Viper II Z200 review
Klein on March 24, 2000
since S3 announced their Savage 2000 chip I have been curious
as to how this chip would perform and look. I am lucky enough
now to be able to see just how the Savage 2000 performs and
looks with the Viper II.
Now that S3 has acquired
Diamond, they have a lot of market push behind them. Instead
of S3 just making the chips, they are now able to make the
whole board and sell it under Diamonds very popular Viper
The Diamond Viper II Z200,
with its Savage 2000 chip, is a 4th generation board sporting
features like S3’s popular S3 texture compression, hardware
transform and lighting, 32 MB of RAM and tremendously high
fill rates. In fact, The Viper II has proven to have one of
the highest fill rates around for a video board, but is it a
While in the past the Viper II
wasn't originally planed to compete with NVIDIA’s GeForce
boards, with its impressive performance it proves that it can
indeed compete with the GeForce SDR line.
The Viper II can now be bought
for as little as $140, making it a great deal for anyone who
wants great performance without the high price. One question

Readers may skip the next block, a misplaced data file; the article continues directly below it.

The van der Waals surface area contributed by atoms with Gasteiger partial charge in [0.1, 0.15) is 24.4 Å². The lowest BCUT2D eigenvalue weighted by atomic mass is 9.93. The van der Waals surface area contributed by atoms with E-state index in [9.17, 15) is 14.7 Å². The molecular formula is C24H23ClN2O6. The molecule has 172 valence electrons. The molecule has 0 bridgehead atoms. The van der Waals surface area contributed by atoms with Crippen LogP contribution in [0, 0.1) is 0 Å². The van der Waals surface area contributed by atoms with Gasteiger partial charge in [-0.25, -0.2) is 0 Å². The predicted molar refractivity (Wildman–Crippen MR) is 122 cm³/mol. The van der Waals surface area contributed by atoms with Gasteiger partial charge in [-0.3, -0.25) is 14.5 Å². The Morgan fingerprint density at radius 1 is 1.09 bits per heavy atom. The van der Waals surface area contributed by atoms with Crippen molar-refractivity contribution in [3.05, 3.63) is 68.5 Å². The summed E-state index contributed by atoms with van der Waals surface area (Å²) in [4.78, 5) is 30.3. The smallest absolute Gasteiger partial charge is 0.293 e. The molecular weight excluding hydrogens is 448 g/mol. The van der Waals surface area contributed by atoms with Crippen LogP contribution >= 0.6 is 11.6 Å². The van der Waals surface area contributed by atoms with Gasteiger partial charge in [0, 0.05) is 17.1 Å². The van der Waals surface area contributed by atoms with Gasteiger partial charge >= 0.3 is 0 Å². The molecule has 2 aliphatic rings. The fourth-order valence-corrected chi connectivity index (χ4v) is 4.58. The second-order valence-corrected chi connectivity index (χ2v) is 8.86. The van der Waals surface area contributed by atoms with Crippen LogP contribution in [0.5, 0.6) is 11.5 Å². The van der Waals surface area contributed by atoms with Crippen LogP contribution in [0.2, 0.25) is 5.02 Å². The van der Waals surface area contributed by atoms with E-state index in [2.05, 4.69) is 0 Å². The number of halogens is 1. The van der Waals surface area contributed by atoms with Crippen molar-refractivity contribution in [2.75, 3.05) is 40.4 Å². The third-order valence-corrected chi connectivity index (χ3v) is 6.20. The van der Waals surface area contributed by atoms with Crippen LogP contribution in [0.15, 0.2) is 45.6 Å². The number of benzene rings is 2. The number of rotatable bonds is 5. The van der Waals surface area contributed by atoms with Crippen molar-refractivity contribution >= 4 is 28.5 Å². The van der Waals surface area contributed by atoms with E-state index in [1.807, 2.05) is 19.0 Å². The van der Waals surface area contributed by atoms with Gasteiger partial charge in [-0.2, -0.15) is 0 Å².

still stands, "Has S3's driver support got any better
with the Savage 2000?"
This is one important question
that remains on everyone’s mind that have previously owned
an S3 based board, such as the Savage 3D and Savage 4. While
S3 can claim that the board offer certain features and can
deliver amazing graphics, that doesn't amount to anything if
the drivers do not keep up.
The board is clocked at 125MHz
for the core and 143MHz for the memory. The Diamond Viper II
also has a very impressive feature and that is to be able to
process four textures at once. The Savage 2000 is based on a
.18 manufacturing process, but it still cannot run at high
frequencies like previous chips could.
This is most likely due to the
large amount of transistors needed for the chip. The Savage
2000 still runs very very cool. In fact, the board does not
require a fan for the heatsink. With
the Savage 2000's ability to process two pixels per clock and
each one with dual texture engines, this makes it one of the
fastest chips available. The GeForce 256 can process 4 pixels
per clock, but does not have to dual texture engine like the
Viper II has.
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